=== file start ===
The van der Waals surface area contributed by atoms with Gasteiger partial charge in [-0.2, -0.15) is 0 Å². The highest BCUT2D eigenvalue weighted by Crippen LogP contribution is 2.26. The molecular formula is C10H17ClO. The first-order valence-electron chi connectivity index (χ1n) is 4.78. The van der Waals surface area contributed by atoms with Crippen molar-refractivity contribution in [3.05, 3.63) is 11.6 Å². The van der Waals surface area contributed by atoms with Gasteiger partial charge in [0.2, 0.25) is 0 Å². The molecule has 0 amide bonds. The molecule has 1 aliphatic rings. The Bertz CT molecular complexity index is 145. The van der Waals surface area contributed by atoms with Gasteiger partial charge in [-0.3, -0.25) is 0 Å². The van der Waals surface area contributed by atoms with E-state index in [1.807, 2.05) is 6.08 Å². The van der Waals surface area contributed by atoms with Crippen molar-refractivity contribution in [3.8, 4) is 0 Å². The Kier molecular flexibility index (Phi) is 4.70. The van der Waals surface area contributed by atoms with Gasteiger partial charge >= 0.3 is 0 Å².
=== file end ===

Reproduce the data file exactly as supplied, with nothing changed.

The van der Waals surface area contributed by atoms with Gasteiger partial charge in [-0.2, -0.15) is 0 Å². The highest BCUT2D eigenvalue weighted by Crippen LogP contribution is 2.26. The molecular formula is C10H17ClO. The first-order valence-electron chi connectivity index (χ1n) is 4.78. The van der Waals surface area contributed by atoms with Crippen molar-refractivity contribution in [3.05, 3.63) is 11.6 Å². The van der Waals surface area contributed by atoms with Gasteiger partial charge in [0.2, 0.25) is 0 Å². The molecule has 0 amide bonds. The molecule has 1 aliphatic rings. The Bertz CT molecular complexity index is 145. The van der Waals surface area contributed by atoms with Gasteiger partial charge in [-0.3, -0.25) is 0 Å². The van der Waals surface area contributed by atoms with E-state index in [1.807, 2.05) is 6.08 Å². The van der Waals surface area contributed by atoms with Crippen molar-refractivity contribution in [3.8, 4) is 0 Å². The Kier molecular flexibility index (Phi) is 4.70. The van der Waals surface area contributed by atoms with Gasteiger partial charge >= 0.3 is 0 Å².